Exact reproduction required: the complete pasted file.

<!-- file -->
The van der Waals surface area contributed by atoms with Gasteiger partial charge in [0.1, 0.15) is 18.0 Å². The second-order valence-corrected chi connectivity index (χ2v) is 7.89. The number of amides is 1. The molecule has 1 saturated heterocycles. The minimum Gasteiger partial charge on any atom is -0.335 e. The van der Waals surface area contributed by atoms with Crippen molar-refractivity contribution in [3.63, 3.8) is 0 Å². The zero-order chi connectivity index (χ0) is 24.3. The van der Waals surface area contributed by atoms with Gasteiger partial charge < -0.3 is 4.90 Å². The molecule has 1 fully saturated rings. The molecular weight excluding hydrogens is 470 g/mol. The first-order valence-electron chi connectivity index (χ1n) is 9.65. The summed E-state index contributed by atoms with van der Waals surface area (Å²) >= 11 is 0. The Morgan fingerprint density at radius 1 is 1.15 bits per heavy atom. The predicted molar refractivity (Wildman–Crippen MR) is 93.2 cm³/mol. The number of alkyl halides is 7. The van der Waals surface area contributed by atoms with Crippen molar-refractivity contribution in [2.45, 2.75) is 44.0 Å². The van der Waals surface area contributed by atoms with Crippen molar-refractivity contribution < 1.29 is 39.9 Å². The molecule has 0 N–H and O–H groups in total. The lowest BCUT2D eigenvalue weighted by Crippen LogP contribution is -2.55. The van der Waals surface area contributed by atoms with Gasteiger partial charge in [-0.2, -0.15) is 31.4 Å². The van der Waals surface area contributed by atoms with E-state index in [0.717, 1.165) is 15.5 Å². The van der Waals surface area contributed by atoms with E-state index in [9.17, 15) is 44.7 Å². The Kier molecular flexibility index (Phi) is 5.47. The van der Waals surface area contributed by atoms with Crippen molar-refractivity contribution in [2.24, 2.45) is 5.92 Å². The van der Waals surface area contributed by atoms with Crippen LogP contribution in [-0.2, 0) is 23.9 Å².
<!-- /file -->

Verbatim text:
The van der Waals surface area contributed by atoms with Gasteiger partial charge in [0.1, 0.15) is 18.0 Å². The second-order valence-corrected chi connectivity index (χ2v) is 7.89. The number of amides is 1. The molecule has 1 saturated heterocycles. The minimum Gasteiger partial charge on any atom is -0.335 e. The van der Waals surface area contributed by atoms with Crippen molar-refractivity contribution in [3.63, 3.8) is 0 Å². The zero-order chi connectivity index (χ0) is 24.3. The van der Waals surface area contributed by atoms with Gasteiger partial charge < -0.3 is 4.90 Å². The molecule has 1 fully saturated rings. The molecular weight excluding hydrogens is 470 g/mol. The first-order valence-electron chi connectivity index (χ1n) is 9.65. The summed E-state index contributed by atoms with van der Waals surface area (Å²) >= 11 is 0. The Morgan fingerprint density at radius 1 is 1.15 bits per heavy atom. The predicted molar refractivity (Wildman–Crippen MR) is 93.2 cm³/mol. The number of alkyl halides is 7. The van der Waals surface area contributed by atoms with Crippen molar-refractivity contribution in [2.45, 2.75) is 44.0 Å². The van der Waals surface area contributed by atoms with Crippen molar-refractivity contribution < 1.29 is 39.9 Å². The molecule has 0 N–H and O–H groups in total. The lowest BCUT2D eigenvalue weighted by Crippen LogP contribution is -2.55. The van der Waals surface area contributed by atoms with Gasteiger partial charge in [-0.2, -0.15) is 31.4 Å². The van der Waals surface area contributed by atoms with E-state index in [0.717, 1.165) is 15.5 Å². The van der Waals surface area contributed by atoms with E-state index in [9.17, 15) is 44.7 Å². The Kier molecular flexibility index (Phi) is 5.47. The van der Waals surface area contributed by atoms with Crippen molar-refractivity contribution in [2.24, 2.45) is 5.92 Å². The van der Waals surface area contributed by atoms with Crippen LogP contribution in [-0.2, 0) is 23.9 Å².